The Right to Sue: Workplace Injuries and the WSIA

**Written by Adele Zhang, Summer Student at Lee Workplace Law

In Ontario, employers are generally required to obtain Workplace Safety and Insurance Board ("WSIB") coverage for their workers. WSIB coverage provides legal protection to employers in the case of a workplace injury and offers compensation and other services to employees who are injured during work.

However, in exchange for having access to compensation through the WSIB, an employee's right to bring civil lawsuits for workplace injuries has been limited by the provisions of the Workplace Safety and Insurance Act (the "WSIA").

An employee's right to bring a civil lawsuit was the topic of a recent decision by the Workplace Safety and Insurance Appeals Tribunal ("WSIAT"). In this case, the WSIAT considered whether an employee who was injured in a parking lot during the course of his employment could sue the third-parties who owned and managed the parking lot.


Mr. Li was a bakery manager at S Ltd. supermarket. S Ltd. was a Schedule 1 employer under the WSIA, meaning that it was mandated to obtain WSIB coverage for its workers.

As part of Mr. Li's work responsibilities, he regularly visited suppliers to sample and purchase products for the grocery store. On December 28, 2012, Mr. Li visited one of the supplier bakeries after his normal work hours to purchase products for the grocery store. Mr. Li had visited this bakery multiple times in the past. As he was leaving, Mr. Li slipped in the parking lot and injured himself.

Mr. Li sued the property owner and property manager of the bakery for his injuries. However, in response to the civil lawsuit, the defendants filed a right to sue application with the WSIAT. In this application, they argued that the WSIA prevented Mr. Li from filing a civil claim for the injuries he suffered as they were work-related.


Pursuant to sections 27 and 28 of the WSIA, workers of a Schedule 1 employer who sustain injuries that arise in the course of their employment are prohibited from commencing actions in respect of those injuries against their own employer and other Schedule 1 employers.

This is because Schedule 1 employers are required by legislation to pay premiums to the WSIB and are protected by a system of collective liability. Therefore, they are relieved of individual responsibility for actual claim costs. Instead, a worker is entitled to claim WSIB benefits where their injury is sustained during the course of or arising out of their employment.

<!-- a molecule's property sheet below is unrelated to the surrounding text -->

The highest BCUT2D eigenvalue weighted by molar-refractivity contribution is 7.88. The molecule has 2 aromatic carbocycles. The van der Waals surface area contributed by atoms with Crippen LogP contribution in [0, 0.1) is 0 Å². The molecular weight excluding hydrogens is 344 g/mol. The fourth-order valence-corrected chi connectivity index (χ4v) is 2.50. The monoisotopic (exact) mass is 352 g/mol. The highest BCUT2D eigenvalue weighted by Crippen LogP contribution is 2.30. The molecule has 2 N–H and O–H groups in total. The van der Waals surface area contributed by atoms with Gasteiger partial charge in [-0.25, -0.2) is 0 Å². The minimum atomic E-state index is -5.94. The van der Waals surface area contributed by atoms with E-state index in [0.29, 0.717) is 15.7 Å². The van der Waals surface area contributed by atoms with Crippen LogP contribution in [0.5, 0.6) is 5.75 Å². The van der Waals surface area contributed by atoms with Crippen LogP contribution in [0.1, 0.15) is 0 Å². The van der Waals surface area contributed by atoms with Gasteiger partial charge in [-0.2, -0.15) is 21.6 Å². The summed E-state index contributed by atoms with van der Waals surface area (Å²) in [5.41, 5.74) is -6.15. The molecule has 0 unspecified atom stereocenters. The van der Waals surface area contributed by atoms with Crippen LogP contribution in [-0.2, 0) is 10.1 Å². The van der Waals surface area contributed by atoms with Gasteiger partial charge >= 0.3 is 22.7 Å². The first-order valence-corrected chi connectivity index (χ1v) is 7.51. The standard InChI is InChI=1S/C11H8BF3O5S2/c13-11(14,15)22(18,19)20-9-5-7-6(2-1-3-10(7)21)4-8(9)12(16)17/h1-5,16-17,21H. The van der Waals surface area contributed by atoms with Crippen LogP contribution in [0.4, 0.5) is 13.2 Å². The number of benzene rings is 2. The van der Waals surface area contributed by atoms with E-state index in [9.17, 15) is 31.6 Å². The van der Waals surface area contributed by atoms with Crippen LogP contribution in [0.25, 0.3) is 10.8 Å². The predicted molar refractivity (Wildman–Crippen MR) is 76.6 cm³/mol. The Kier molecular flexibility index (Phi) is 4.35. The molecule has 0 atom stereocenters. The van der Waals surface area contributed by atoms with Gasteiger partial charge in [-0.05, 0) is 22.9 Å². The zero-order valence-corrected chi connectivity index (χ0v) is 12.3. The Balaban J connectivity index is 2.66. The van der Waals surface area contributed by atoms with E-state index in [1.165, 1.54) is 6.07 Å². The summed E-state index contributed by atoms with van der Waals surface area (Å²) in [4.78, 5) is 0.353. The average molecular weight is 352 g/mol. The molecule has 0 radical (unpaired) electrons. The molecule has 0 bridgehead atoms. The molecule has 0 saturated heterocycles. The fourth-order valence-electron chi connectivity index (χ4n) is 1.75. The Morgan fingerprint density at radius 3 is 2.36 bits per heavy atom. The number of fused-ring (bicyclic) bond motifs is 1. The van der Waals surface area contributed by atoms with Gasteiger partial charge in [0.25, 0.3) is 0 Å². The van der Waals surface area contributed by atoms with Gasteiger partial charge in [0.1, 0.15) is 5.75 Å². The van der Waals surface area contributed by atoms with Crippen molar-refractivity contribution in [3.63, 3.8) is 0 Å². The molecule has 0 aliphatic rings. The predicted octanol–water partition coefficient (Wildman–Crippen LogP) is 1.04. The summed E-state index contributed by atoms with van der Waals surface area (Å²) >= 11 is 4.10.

Some examples of Schedule 1 employers include employers in retail and wholesale trades, the transportation industry, and the construction industry. For a full list of Schedule 1 employers, please consult the WSIB's website.

In this case, the defendants were all Schedule 1 employers. Even though the accident occurred after Mr. Li's scheduled work hours, the WSIAT held that the visit was incidental to his employment, regardless of the time of visit. The WSIAT also found that Mr. Li's "chit-chat" with the bakery employees after he had ordered the product was not sufficient to render the visit outside the course of his employment.


The WSIAT held that because Mr. Li was injured during the course of his employment and because the defendants were both Schedule 1 employers, Mr. Li did not have a right to commence a civil lawsuit against the defendants. Instead, Mr. Li had six months from the date of the decision to file a claim for benefits with the WSIB.


If an employee is injured during the course of their employment and their employer and any other implicated parties are all Schedule 1 employers, the employee may be barred from bringing a civil lawsuit to claim damages for their injury. This may be the case even if the injury occurred off work premises and outside normal work hours.

Workplace injury liability and the WSIB's coverage can be complicated. Employers and employees alike are encouraged to seek legal advice when dealing with these issues. Lee Workplace Law would be happy to help.